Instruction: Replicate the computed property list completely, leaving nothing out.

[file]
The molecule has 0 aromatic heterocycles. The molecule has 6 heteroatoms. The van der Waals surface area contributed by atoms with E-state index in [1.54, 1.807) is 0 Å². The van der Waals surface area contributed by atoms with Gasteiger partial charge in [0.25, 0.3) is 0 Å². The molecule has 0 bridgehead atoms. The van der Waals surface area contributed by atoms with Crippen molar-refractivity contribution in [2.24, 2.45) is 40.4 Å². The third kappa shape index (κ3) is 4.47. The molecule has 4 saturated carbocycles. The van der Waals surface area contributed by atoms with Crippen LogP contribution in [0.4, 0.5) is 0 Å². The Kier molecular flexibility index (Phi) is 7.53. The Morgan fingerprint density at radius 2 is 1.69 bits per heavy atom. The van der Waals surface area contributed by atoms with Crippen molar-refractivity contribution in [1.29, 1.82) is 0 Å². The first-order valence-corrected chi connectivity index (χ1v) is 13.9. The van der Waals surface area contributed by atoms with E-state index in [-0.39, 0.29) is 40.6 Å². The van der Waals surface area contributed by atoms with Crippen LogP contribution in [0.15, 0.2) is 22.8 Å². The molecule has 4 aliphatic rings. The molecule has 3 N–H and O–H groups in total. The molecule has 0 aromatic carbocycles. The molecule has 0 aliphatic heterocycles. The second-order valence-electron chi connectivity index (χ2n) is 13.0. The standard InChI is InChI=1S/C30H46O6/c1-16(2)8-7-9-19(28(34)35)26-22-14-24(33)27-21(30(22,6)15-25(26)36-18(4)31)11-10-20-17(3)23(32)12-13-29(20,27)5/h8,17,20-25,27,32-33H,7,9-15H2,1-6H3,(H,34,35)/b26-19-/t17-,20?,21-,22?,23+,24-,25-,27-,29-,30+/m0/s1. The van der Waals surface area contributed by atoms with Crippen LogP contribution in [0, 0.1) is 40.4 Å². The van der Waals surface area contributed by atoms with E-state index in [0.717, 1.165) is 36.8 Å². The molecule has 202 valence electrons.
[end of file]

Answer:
The molecule has 0 aromatic heterocycles. The molecule has 6 heteroatoms. The van der Waals surface area contributed by atoms with E-state index in [1.54, 1.807) is 0 Å². The van der Waals surface area contributed by atoms with Gasteiger partial charge in [0.25, 0.3) is 0 Å². The molecule has 0 bridgehead atoms. The van der Waals surface area contributed by atoms with Crippen molar-refractivity contribution in [2.24, 2.45) is 40.4 Å². The third kappa shape index (κ3) is 4.47. The molecule has 4 saturated carbocycles. The van der Waals surface area contributed by atoms with Crippen LogP contribution in [0.4, 0.5) is 0 Å². The Kier molecular flexibility index (Phi) is 7.53. The Morgan fingerprint density at radius 2 is 1.69 bits per heavy atom. The van der Waals surface area contributed by atoms with Crippen molar-refractivity contribution in [1.29, 1.82) is 0 Å². The first-order valence-corrected chi connectivity index (χ1v) is 13.9. The van der Waals surface area contributed by atoms with E-state index in [-0.39, 0.29) is 40.6 Å². The van der Waals surface area contributed by atoms with Crippen LogP contribution in [0.15, 0.2) is 22.8 Å². The molecule has 4 aliphatic rings. The molecule has 3 N–H and O–H groups in total. The molecule has 0 aromatic carbocycles. The molecule has 0 aliphatic heterocycles. The second-order valence-electron chi connectivity index (χ2n) is 13.0. The standard InChI is InChI=1S/C30H46O6/c1-16(2)8-7-9-19(28(34)35)26-22-14-24(33)27-21(30(22,6)15-25(26)36-18(4)31)11-10-20-17(3)23(32)12-13-29(20,27)5/h8,17,20-25,27,32-33H,7,9-15H2,1-6H3,(H,34,35)/b26-19-/t17-,20?,21-,22?,23+,24-,25-,27-,29-,30+/m0/s1. The van der Waals surface area contributed by atoms with Crippen LogP contribution in [0, 0.1) is 40.4 Å². The van der Waals surface area contributed by atoms with E-state index in [0.717, 1.165) is 36.8 Å². The molecule has 202 valence electrons.